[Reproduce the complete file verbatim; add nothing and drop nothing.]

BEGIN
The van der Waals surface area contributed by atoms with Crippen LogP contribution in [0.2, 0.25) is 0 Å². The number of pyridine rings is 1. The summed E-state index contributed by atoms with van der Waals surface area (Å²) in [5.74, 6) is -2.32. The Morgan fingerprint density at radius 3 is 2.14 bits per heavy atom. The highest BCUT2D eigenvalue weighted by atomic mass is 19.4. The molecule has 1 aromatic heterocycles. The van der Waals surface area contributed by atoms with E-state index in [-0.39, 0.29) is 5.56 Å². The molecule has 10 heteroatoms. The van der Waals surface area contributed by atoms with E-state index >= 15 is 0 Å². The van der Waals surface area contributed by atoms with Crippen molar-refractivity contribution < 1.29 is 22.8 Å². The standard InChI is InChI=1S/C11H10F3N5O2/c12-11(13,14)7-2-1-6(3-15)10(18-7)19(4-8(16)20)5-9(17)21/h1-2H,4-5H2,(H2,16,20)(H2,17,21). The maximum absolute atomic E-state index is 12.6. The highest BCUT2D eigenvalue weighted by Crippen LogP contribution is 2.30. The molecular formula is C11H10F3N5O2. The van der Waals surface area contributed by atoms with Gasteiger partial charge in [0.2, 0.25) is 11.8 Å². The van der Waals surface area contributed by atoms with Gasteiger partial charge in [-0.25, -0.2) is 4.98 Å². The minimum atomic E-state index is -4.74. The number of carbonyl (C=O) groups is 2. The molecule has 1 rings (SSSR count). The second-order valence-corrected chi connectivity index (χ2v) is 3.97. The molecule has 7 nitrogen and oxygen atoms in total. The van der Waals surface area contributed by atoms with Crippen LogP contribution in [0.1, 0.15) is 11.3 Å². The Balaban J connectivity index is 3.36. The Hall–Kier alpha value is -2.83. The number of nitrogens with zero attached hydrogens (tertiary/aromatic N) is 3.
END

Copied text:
The van der Waals surface area contributed by atoms with Crippen LogP contribution in [0.2, 0.25) is 0 Å². The number of pyridine rings is 1. The summed E-state index contributed by atoms with van der Waals surface area (Å²) in [5.74, 6) is -2.32. The Morgan fingerprint density at radius 3 is 2.14 bits per heavy atom. The highest BCUT2D eigenvalue weighted by atomic mass is 19.4. The molecule has 1 aromatic heterocycles. The van der Waals surface area contributed by atoms with E-state index in [-0.39, 0.29) is 5.56 Å². The molecule has 10 heteroatoms. The van der Waals surface area contributed by atoms with E-state index >= 15 is 0 Å². The van der Waals surface area contributed by atoms with Crippen molar-refractivity contribution < 1.29 is 22.8 Å². The standard InChI is InChI=1S/C11H10F3N5O2/c12-11(13,14)7-2-1-6(3-15)10(18-7)19(4-8(16)20)5-9(17)21/h1-2H,4-5H2,(H2,16,20)(H2,17,21). The maximum absolute atomic E-state index is 12.6. The highest BCUT2D eigenvalue weighted by Crippen LogP contribution is 2.30. The molecular formula is C11H10F3N5O2. The van der Waals surface area contributed by atoms with Gasteiger partial charge in [0.2, 0.25) is 11.8 Å². The van der Waals surface area contributed by atoms with Gasteiger partial charge in [-0.25, -0.2) is 4.98 Å². The minimum atomic E-state index is -4.74. The number of carbonyl (C=O) groups is 2. The molecule has 1 rings (SSSR count). The second-order valence-corrected chi connectivity index (χ2v) is 3.97. The molecule has 7 nitrogen and oxygen atoms in total. The van der Waals surface area contributed by atoms with Crippen LogP contribution in [0.1, 0.15) is 11.3 Å². The Balaban J connectivity index is 3.36. The Hall–Kier alpha value is -2.83. The number of nitrogens with zero attached hydrogens (tertiary/aromatic N) is 3.